December 2007: During visit to the US, McGuinness says: “Up until the 26th of March this year, Ian Paisley and I never had a conversation about anything - not even about the weather - and now we have worked very closely together over the last seven months and there’s been no angry words between us.... This shows we are set for a new course.”
2011: McGuinness comes third in the Irish presidential election. After the election he returns to his role as deputy first minister of Northern Ireland.
June 27th, 2012: McGuinness shakes hands at a private meeting with Queen Elizabeth, and later shakes hands with her in public. After a 20-minute private meeting, McGuinness says: “I am an unapologetic Irish republican and I value very much the contribution Queen Elizabeth has made to the peace process and to reconciliation.”
2013: McGuinness accepts an invitation from Colin and Wendy Parry to speak at a peace lecture in Warrington, 20 years after IRA bombs had killed their 12-year-old son, Tim, and another boy, three-year-old Johnathan Ball. “I thought it was important to go, to acknowledge the hurt and the pain,” he said.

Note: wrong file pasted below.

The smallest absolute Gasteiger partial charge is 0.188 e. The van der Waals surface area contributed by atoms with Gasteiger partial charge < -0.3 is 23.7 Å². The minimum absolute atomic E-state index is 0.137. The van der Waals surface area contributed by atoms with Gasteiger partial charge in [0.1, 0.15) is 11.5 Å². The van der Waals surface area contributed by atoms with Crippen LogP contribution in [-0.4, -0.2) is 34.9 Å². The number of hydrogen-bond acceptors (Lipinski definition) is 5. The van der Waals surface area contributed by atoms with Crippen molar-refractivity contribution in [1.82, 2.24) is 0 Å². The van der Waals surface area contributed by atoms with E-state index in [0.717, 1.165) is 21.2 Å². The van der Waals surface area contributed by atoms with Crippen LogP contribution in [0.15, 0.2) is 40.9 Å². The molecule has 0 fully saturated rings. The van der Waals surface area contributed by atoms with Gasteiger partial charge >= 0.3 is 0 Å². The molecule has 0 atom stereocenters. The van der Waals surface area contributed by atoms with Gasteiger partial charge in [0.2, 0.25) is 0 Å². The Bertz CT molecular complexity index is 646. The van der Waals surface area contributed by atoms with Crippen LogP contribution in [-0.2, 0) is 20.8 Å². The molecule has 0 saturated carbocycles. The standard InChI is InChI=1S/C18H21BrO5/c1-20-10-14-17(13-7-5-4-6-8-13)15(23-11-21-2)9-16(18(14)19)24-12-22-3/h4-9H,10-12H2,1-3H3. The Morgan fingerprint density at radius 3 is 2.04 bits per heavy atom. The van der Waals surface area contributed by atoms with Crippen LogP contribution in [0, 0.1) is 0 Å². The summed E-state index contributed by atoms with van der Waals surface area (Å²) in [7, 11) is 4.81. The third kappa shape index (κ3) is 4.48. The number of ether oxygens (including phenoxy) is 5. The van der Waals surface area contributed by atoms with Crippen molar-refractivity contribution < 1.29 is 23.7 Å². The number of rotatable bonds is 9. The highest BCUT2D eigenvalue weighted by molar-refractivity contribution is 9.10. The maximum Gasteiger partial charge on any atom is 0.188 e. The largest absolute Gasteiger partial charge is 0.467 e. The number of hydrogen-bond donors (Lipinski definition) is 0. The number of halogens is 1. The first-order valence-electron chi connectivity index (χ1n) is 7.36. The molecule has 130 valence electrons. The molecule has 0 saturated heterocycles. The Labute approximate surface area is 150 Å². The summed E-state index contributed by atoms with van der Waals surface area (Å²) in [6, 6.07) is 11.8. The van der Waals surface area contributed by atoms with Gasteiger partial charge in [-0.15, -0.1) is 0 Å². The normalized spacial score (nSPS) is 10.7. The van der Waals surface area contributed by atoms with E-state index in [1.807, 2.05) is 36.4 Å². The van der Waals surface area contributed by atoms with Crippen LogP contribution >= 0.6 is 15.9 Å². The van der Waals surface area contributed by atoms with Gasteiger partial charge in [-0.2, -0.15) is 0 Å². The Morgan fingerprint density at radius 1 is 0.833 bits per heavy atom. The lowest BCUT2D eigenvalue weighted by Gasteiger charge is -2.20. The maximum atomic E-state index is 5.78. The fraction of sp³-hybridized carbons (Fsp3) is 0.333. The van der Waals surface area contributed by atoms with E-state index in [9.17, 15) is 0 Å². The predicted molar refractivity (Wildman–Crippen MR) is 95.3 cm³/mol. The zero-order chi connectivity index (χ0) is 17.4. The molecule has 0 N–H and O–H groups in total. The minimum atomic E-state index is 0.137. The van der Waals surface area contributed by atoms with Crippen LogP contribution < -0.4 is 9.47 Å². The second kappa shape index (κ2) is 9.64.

January 9th, 2017: Martin McGuinness resigns as deputy first minister at Stormont over the refusal of the DUP’s Arlene Foster to step aside as first minister over the Renewable Heat Incentive (“cash for ash”) scandal and the decision to cut £50,000 in funding from the Líofa Gaeltacht Bursary scheme, a yearly programme that allowed 100 children to travel to the Donegal Gaeltacht to learn Irish.
In his resignation letter, he writes: “I have sought with all my energy and determination to serve all the people of the North and the island of Ireland by making the power-sharing government work. Throughout that time, I have worked with successive DUP first ministers and, while our parties are diametrically opposed ideologically and politically, I have always sought to exercise my responsibilities in good faith and to seek resolutions rather than recrimination.”
March 21st, 2017: Martin McGuinness dies at the age of 66.